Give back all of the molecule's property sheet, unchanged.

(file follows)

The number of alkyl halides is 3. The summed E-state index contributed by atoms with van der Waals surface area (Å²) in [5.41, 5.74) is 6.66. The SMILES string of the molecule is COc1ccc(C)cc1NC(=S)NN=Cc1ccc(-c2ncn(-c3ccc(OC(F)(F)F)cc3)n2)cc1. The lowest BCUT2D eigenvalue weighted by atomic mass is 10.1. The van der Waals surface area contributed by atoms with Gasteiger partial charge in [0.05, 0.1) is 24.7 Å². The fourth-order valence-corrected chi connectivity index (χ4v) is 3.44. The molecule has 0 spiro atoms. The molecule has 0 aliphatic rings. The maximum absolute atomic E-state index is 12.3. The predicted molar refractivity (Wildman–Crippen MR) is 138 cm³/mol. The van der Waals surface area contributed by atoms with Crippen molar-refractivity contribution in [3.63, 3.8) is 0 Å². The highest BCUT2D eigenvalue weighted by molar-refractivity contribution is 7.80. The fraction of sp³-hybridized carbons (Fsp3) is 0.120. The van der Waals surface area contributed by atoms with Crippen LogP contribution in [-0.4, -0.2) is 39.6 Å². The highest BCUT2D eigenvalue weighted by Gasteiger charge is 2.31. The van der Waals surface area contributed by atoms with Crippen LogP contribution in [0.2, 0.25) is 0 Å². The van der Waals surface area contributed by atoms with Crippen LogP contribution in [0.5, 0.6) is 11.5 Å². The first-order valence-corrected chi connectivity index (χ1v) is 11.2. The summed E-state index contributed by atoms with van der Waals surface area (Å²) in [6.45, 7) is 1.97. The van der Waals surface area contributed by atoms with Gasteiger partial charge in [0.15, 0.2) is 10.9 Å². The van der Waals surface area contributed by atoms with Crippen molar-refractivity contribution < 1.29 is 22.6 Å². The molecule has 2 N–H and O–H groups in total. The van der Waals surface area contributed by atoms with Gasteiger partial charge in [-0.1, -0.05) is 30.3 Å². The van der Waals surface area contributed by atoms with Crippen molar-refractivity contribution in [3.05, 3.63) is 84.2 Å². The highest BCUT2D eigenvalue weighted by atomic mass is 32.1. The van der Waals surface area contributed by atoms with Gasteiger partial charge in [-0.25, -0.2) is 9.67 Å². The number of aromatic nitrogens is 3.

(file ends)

The number of alkyl halides is 3. The summed E-state index contributed by atoms with van der Waals surface area (Å²) in [5.41, 5.74) is 6.66. The SMILES string of the molecule is COc1ccc(C)cc1NC(=S)NN=Cc1ccc(-c2ncn(-c3ccc(OC(F)(F)F)cc3)n2)cc1. The lowest BCUT2D eigenvalue weighted by atomic mass is 10.1. The van der Waals surface area contributed by atoms with Gasteiger partial charge in [0.05, 0.1) is 24.7 Å². The fourth-order valence-corrected chi connectivity index (χ4v) is 3.44. The molecule has 0 spiro atoms. The molecule has 0 aliphatic rings. The maximum absolute atomic E-state index is 12.3. The predicted molar refractivity (Wildman–Crippen MR) is 138 cm³/mol. The van der Waals surface area contributed by atoms with Crippen molar-refractivity contribution in [3.63, 3.8) is 0 Å². The highest BCUT2D eigenvalue weighted by molar-refractivity contribution is 7.80. The fraction of sp³-hybridized carbons (Fsp3) is 0.120. The van der Waals surface area contributed by atoms with Crippen LogP contribution in [-0.4, -0.2) is 39.6 Å². The highest BCUT2D eigenvalue weighted by Gasteiger charge is 2.31. The van der Waals surface area contributed by atoms with Crippen LogP contribution in [0.2, 0.25) is 0 Å². The van der Waals surface area contributed by atoms with Crippen LogP contribution in [0.5, 0.6) is 11.5 Å². The first-order valence-corrected chi connectivity index (χ1v) is 11.2. The summed E-state index contributed by atoms with van der Waals surface area (Å²) in [6.45, 7) is 1.97. The van der Waals surface area contributed by atoms with Gasteiger partial charge in [0.15, 0.2) is 10.9 Å². The van der Waals surface area contributed by atoms with Crippen molar-refractivity contribution < 1.29 is 22.6 Å². The molecule has 2 N–H and O–H groups in total. The van der Waals surface area contributed by atoms with Gasteiger partial charge in [-0.1, -0.05) is 30.3 Å². The van der Waals surface area contributed by atoms with Crippen molar-refractivity contribution in [3.05, 3.63) is 84.2 Å². The highest BCUT2D eigenvalue weighted by atomic mass is 32.1. The van der Waals surface area contributed by atoms with Gasteiger partial charge in [-0.25, -0.2) is 9.67 Å². The number of aromatic nitrogens is 3.